THEORY OF UNJUST ENRICHMENT

History

There’s been many circumstances in which law as well as justice require that a certain person be required to oblige to an obligation, although neither has he breached any contract nor has he committed a tort. To understand this with an example, a person who owns a house & some goods have been left there unintentionally by mistake is obligated to give them back. Such restoration of goods or money etc. are generally described as Quasi-contractual obligations. These quasi contractual obligations hold a rationale of their own and prevent any sort of unjust enrichment of one party of the contract in lieu of the second party.

The theory of unjust enrichment came into existence because the basis of the quasi contracts is not completely defined as such. Lord Mansfield is referred to as the founder of quasi contractual obligations and he explained that the quasi contractual obligations must try to prevent ‘unjust enrichment’, that is embellishment of one person which causes damage to the second person. In the landmark judgement of Moses v. Mcferlan (1760)[1] Lord Mansfeild  said that,‘this act of equitable justice in essence to recover money or rather the restitution of previous position is a great step forward and must be encouraged thoroughly’. In a nutshell, the basis of this type of action is that the defendant is obligated to recover the amount due to simply the law of obligation and natural justice.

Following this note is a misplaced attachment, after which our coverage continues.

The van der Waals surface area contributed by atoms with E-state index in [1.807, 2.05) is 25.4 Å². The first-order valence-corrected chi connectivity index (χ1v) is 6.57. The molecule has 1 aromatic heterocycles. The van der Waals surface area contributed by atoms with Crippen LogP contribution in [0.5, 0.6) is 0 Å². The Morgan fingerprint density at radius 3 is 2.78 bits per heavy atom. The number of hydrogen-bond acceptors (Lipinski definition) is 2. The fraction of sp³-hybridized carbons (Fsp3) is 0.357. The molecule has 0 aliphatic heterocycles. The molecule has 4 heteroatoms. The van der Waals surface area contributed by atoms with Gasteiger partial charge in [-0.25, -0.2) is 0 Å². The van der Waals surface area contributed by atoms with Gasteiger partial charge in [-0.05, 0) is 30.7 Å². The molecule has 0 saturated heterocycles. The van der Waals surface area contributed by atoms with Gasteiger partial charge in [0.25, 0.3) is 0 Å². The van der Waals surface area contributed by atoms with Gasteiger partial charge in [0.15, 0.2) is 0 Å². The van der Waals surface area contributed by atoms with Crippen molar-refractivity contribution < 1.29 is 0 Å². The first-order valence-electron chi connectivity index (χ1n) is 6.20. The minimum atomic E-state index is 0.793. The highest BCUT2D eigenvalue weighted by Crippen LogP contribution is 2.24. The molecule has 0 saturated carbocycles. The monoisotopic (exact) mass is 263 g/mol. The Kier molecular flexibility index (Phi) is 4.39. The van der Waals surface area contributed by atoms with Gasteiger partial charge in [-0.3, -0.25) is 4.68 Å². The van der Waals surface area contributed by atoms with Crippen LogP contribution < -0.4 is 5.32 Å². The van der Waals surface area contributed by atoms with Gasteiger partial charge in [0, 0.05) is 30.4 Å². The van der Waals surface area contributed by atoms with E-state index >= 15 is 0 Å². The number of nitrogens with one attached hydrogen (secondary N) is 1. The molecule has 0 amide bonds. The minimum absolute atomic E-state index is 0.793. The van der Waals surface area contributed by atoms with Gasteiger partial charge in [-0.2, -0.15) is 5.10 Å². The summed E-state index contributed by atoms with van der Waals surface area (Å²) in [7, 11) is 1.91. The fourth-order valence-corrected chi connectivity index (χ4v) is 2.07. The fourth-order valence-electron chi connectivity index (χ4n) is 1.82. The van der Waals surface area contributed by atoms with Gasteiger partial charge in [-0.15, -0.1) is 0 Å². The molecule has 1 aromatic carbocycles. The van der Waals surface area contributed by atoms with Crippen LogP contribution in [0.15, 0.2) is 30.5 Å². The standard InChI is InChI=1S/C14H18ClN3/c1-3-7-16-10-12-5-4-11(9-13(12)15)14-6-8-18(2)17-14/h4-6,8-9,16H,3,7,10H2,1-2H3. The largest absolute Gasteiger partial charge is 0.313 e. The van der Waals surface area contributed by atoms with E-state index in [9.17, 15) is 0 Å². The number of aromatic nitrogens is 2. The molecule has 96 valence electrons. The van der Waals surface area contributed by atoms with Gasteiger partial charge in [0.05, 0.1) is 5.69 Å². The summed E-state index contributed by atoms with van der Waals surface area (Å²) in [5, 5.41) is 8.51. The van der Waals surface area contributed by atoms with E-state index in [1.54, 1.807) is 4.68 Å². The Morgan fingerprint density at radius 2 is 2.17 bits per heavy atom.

Indian Contract Act provisions against unjust enrichment

The Indian Contract Law 1872[2] provides provision under the Indian Contract Act 1872 Chapter V which is headed as such, “of certain relations resembling those created by contract”. The Indian Contract Act, describes five types of quasi contractual obligations in the sections 68-72 of the act.

The first section in this regard is section 68[3] which is in regard to supply of necessaries. The section 68 of the ICA states that if one person provides necessary supplies to someone incapable of contracting on his own, he has the right to be compensated accordingly from the earnings or owned property of the incapable contractor. The incapable person here can be a minor who is under section 11[4] of the Indian Contract Act not eligible to contract. This section is or can be the basis of unjust enrichment as anybody can then supply items to minors and then in lieu of that claim for reimbursement. Therefore the definition of necessities had to be clarified.Two elements must be met in order for the minor’s estate to be liable for “necessaries,” namely:

(a) The item provided in the contract must be an essential item for the person to improve or neutralise his position in life, and (b) There must not be an adequate supply of these “necessaries” beforehand. Any item provided or supplied out of this spectrum is the act to be unjustly enriched and can be reimbursed under the doctrine of restitution in the section 65[5] of Indian Contract Act.